The critical role of a “leader” in HUL is to create talent and capability for the future
Leadership development is ingrained in our company culture and is aligned to the vision of being a high performance workplace
An organization that is serious about leadership development makes it a way of life. Hindustan Unilever has been consistently producing CEOs and corporate leaders for India INC for more than 25 years now; the leadership development process at Levers is more of a tradition, institutionalized over the last many decades. With more than 1000 alumni sitting on boards globally, HUL is a source of inspiration for many companies.
The key tenets of this solid tradition have been -- commitment from top leadership, a robust and consistent process, strong linkage between individual development and level of exposure offered, mentoring, training – all fostered in a culture of transparency and equal opportunity. The company uses what it calls a “70-20-10” model for developing its workforce: 70% of learning happens on the job, 20% through mentoring, and 10% through training and coursework.
Leadership development is one of the core tasks of the Management Committee at Hindustan Unilever. “Senior management devotes enormous time in the leadership development process,” says Leena Nair, Executive Director HR. In every fortnightly management review meeting, talent review session is an integral part of the overall agenda. Top management at Hindustan Unilever invests anywhere between 30 to 40% of their time in grooming and mentoring leaders for the future. They get involved at various stages -- from redefining the talent identification process, to identifying talent, to grooming and coaching, to creating opportunities for growth and exposure.
The critical role of a “leader” at HUL is to create talent and capability for the future. Each identified leader is expected to create leaders within and draft their succession plan. “As Head of Human Resources, I need to ensure that I have identified and am grooming a couple of people who can take over my role today, another couple who could take over my role in 2 to 3 years and in 5 to 7 years -- that is my responsibility as a leader,” says Leena Nair.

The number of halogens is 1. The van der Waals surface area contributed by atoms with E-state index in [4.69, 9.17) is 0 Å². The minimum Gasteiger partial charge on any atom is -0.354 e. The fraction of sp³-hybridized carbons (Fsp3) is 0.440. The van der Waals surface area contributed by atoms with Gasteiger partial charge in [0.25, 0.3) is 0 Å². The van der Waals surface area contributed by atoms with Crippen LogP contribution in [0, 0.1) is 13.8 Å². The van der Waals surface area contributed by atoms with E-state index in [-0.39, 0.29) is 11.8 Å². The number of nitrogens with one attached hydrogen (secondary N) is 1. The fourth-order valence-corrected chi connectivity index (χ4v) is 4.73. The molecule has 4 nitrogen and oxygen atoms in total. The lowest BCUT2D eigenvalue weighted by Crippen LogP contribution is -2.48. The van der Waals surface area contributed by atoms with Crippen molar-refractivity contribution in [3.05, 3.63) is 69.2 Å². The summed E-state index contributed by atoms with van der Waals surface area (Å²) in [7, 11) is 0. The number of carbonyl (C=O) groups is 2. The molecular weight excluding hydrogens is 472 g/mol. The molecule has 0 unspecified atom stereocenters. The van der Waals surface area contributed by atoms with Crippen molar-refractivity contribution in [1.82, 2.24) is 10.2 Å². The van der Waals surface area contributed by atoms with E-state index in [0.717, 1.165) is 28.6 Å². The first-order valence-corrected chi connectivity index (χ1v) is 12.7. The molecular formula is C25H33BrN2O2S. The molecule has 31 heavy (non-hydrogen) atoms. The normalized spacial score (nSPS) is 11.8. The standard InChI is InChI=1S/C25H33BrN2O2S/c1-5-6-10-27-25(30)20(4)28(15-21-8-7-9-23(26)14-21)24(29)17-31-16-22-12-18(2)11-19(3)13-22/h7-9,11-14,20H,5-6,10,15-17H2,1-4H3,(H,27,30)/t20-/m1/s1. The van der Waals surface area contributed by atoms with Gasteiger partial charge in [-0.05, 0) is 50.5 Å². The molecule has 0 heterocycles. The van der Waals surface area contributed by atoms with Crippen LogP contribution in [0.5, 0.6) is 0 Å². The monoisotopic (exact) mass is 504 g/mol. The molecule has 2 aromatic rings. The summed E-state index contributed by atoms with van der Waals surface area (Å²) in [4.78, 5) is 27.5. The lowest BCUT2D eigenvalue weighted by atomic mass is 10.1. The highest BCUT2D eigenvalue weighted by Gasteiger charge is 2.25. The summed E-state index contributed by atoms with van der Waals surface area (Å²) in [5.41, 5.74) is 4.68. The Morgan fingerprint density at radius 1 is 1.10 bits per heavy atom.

In the process of identifying leadership talent, Performance and Behavior are considered equally important. “You need to be delivering great performance, but just that is not sufficient. The demonstrated behaviors or ‘Standards of Leadership’ as we call them at Unilever, will also determine your potential for future growth and success,” says Leena. Unilever uses the Leadership Differentiation Tool (LDT), a 3x3 grid of performance vs potential to differentiate amongst its talent pool. These principles are applied to around 5,000 people as part of talent assessment across the company.
Information on performance is taken from the appraisal review process & KRAs on the job, while information on behaviors and potential is taken from multiple sources: a 360 degree profiling (done once every two years), behaviors demonstrated on the job & GPS (Global People Survey) results. GPS is an employee survey that captures insights into employee engagement levels across various teams, thus giving information and feedback at the organizational level.
LDT & the assessment of future potential of employees leads to identifying High Potential (HP) and Sustained High Performers (SHP) talent pool. “We identify 15% of our talent pool as HP & another 10% as SHP,” says Leena. From this point onwards, this select pool receives differentiated inputs when it comes to training and development, career opportunities, coaching, compensation etc.